Transparency during the consumerization of healthcare

I’m at the Cleveland Clinic Patient Experience Summit, where, over the next few days, we’ll be considering the transformation of healthcare through empathy and innovation. We’re just a few hours in and have already heard from some great speakers, been brought to tears more than once by moving video storytelling, and discussed barriers to innovation from digital disparities, to cost of entry, to regulation and privacy issues, to patient expectations and clinical realities.

Dr. William Morris, Cleveland Clinic; Dr. Wayne Guerra, iTriage; Dr. Imad Najm, Cleveland Clinic; Adrei Pop, Human API

Dr. William Morris, Cleveland Clinic; Dr. Wayne Guerra, iTriage; Dr. Imad Najm, Cleveland Clinic; Adrei Pop, Human API

The overarching theme thus far – from Mobile App creators, to physicians, and a Google executive – is the need for transparency.

When mHealth is adopted in this country, it will be because consumers demand it. But, to get consumers engaged using telehealth and health-related apps, we (developers, communicators, physicians, etc.) have to set accurate expectations from the start. We have to educate users about what to expect from the app, and be completely transparent about its limitations, and – most importantly – be clear that technology should augment the consumer experience of healthcare, not replace physicians.

The onus is on mHealth brands – and their communication professionals – to help guide patient expectations. If mHealth is to be a consumer product, communicators need to help users to understand what apps can and can’t do to improve or facilitate health care and health information seeking. According to William Morris, the Associate Chief Medical Information Officer at Cleveland Clinic and award-winning innovator, customers need us to tell them that these “technologies aren’t meant to replace physicians, but to augment [medical care].”

Consumers will be disappointed unless they have realistic expectations. Simply adding a page on your website with consumer instructions will go a long way toward ensuring that your paying customers get the experience they think they’re paying for. More happy customers means more positive reviews, and ultimately, more amplification of your value proposition. That’s what we’re all after – right?

Where do you think the consumerization of health care will lead? Who do you want tomorrow’s patient to be and how can you help today’s patient to become that informed consumer?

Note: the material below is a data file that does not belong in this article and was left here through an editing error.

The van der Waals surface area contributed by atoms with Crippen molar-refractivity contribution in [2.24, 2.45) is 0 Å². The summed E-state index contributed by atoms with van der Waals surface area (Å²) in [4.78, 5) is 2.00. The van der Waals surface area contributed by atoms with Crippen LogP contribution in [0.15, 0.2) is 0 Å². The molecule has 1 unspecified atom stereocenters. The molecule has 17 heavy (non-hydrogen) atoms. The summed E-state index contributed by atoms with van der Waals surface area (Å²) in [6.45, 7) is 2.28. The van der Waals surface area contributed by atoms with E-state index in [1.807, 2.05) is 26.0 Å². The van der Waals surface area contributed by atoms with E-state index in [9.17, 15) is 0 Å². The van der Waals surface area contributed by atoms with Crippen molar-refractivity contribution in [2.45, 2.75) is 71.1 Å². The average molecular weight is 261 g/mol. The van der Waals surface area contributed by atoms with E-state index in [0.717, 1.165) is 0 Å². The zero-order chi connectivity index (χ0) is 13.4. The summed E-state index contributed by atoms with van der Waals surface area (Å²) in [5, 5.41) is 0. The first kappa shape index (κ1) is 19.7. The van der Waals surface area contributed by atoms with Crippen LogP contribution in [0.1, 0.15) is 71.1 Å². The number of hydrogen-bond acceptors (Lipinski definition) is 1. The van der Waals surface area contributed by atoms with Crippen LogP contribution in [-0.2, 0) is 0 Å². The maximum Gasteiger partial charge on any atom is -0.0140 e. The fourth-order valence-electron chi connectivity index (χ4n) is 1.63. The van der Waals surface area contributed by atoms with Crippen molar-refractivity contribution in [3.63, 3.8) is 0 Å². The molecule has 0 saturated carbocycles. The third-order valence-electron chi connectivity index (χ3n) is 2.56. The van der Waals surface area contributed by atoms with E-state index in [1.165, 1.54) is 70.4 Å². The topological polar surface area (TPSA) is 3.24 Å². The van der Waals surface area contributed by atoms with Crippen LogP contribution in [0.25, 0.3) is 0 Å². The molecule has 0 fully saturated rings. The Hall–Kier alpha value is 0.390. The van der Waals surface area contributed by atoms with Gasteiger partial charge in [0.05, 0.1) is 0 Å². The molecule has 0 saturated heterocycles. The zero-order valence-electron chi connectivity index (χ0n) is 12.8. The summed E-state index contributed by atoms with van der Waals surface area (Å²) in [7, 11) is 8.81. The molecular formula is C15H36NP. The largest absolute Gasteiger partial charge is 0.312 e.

How is social media changing healthcare? Let me count the ways (and questions)…

The power of social media has been harnessed by businesses, marketers, public relations reps, and the media. In some cases (I’m thinking specifically of traditional print and television news reporting) this has meant significant changes to the way business is done – some good, some bad, all angst-invoking.

At the Partners HealthCare Connected Health Symposium, we’re talking about how the business of healthcare is changing. Social media, big data, telemedicine, and the Affordable Care Act are all top of mind in these meetings with health professionals, innovators, and inventors.

When Facebook rolled out integrated blood donor registration, over 10,000 Facebook users quickly registered to donate.

Innovators are working to design edutainment, a combination of gaming and teaching or physical therapy that incents patient participation, making their treatment another addictive technology. Why not harness the power of CandyCrush for good? Giving virtual badges for good behavior doesn’t seem to be enough to engage patients over the long term. Can the act of data capture itself be made fun enough to encourage engagement?

Patients are collecting scads of their own data on their devices everyday. They wear FitBits; they track calories on cellphone apps. But, how can we motivate patients to share this data? What happens when they get busy, stressed, or just tired of collecting data? There are very exciting ways to wear devices that automatically gather data, and complementary devices that automatically transmit that data to your healthcare team. But, if this were all as easy as wearing a t-shirt, would you?

People watch YouTube videos about everything from healthy cooking lessons to shaping their behinds. But with all this information available for free on the Internet – whether it’s good information or not is quite debatable – how do we pay for its production? If we make patients pay, what incentive do they have to actually do it? Should insurance companies pay?

Bottom line: There is no “easy button” solution patient engagement. Patients at different stages of their lives (pre-op, post-op, maintenance, etc.) require different engagement strategies. And, strategic development is not enough. There are barriers to adoption for both caregivers and patients, and until we can address these, changing the structures limiting behavior change, the incredibly awesome innovations we’re seeing are nothing more than inventions.